By Edward Strafaci
A colleague suggested that I read Daniel Kahneman’s Thinking, Fast and Slow as a way to explore the wiring of our minds regarding decision making. I was not disappointed. Kahneman is a former Nobel Laureate in Economics. His work is the progeny of other pieces, such as “Freakonomics,” which studies the human psyche and how it makes choices. Kahneman’s current best-selling book centers on the two systems that regulate our thought functions and the way we evaluate our life alternatives.
System one is mainly structured around our intuition. It is reactionary, and an amalgam of our own collective experiences, as well as what is naturally wired in us as human beings. Think of it as the brain’s RAM adjusted for “fight or flight” and modern social convention. System two is a more careful, analytical engine that allows us to give greater thought to our everyday selections. It is described as the system that basically “looks, before it leaps.” It is an arrangement of gray matter that serves as our arbiter, giving finality and concentration to our beliefs. While this may not be the first time an economist or a psychologist has written about such competing methods,Thinking, Fast and Slow serves as a tour de force that delves into the innumerable ways that we choose.
This book is essential reading for anyone, though it is especially salient for the money manager. One of the keys when making financial decisions is to eventually review one’s investments post mortem, so to speak. A work like this explores the different avenues that affect our predilections. For example, Kahneman suggests that we tend to frame our risk set based on factors such as loss aversion, more recent experiences and stereotypes or biases. In one instance, he writes about investors who tend to flock to stocks that have been in the news. He also addresses our insistence on selling “winners” while hanging on to losing investments in the hope of recouping our losses and damaged egos. Ultimately, what Kahneman advocates is a cold, hard look at our own body of work. How much of our success is due to true insight and hard work and how much is luck? After all, as we have already suggested in past articles, an approach that favors securities with real value, or arbitrage possibilities, consistently works in the long run. This discipline requires a certain degree of focused analytics and not the good fortune that trends or momentum rewards. Granted the old saw, “it is better to be lucky than smart” or “you can marry more money in an hour than you can make in a generation,” still apply. Nevertheless, it is still important to rely on a cerebral algorithm that tests assumptions, without prejudice, and adjusts for noise due to presumption.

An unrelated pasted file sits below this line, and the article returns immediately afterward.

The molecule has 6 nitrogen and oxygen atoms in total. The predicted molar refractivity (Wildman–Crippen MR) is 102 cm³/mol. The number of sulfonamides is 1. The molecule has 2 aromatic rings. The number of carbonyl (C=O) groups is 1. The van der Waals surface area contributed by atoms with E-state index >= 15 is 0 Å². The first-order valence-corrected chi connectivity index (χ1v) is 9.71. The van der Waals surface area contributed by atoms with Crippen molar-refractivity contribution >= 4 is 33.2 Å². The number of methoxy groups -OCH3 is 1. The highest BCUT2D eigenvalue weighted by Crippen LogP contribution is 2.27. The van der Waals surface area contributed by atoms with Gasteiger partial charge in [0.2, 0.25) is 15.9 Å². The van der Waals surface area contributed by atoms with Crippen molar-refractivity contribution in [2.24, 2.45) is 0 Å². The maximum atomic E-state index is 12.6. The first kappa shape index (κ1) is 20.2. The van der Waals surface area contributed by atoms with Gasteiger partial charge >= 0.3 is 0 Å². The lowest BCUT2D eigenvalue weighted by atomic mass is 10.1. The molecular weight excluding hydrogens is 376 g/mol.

More fascinating still, is Kahneman’s view that we set many of our choices around our own narrative. A storyline that is based on a plot we continually write for ourselves. In this way, we lend a halo effect to those options that resonate with who we want to be, or what we aspire to. We tend to overweight candidates that are attractive to us, rather than ones that are fundamentally sound. In fact, it clearly reminded me of the central premise behind Michael Lewis’ much acclaimed Moneyball. In Moneyball,baseball’s general managers and scouts preferred ballplayers that had a “pro body,” Players who compiled statistics that qualified them, yet with the additional benefit of looking like Mickey Mantle. Lewis’ protagonist, Oakland A’s general manager Billy Beane, upends this technique by using statistical analysis to choose players when drafting. His legacy is a team that saw relative triumph on a meager payroll while competing with payroll giants like the Yankees. To Kahneman’s credit, he concedes that talent and good looks should never be ignored; however, we must stick to the numbers. I apply this to the latest fascination with certain “black box” theory which has proved time and again to eventually run its course. It seems the Warren Buffets of the world win, where others do not, by considering all aspects of a trade using a strong dose of reality. In essence, that is whatThinking, Fast and Slow endorses, and I find it hard to argue with that line of reasoning.
Kahneman allows for the intangible and non-analytical, and that is what makes him special. He gives discourse on the great benefit of optimism which runs contrary to his thesis. Optimists tend to get over failure much quicker than most and is what makes them valuable entrepreneurs and creators. Optimists sometimes ignore the obvious risks. For instance, it was Edison’s insistence on trial and error that brought us the light bulb. In Thinking, Fast and Slow, we see that reality takes care of the constant concerns while optimism and originality inspire greatness.
It would be too exhaustive to explore all of the circumstances that this tome uses to describe our inner workings. Suffice to say it has been selected for many “must read” lists and justifiably so.
The journey one makes with Kahneman is that of reflection, and a contemplation of our brain’s flow chart. It definitely belongs on every serious investor’s book shelf. It should be read and re-read, and applied to our judgments, both in the financial arena and beyond. Having said that, it is also an entertaining and thought provoking read—and you may learn something, despite your inner tendencies.
Thinking, Fast and Slow, by Daniel Kahneman. Farrar, Straus and Giroux, Publisher.
for us, we will take ours plain, no sugar and go with the common.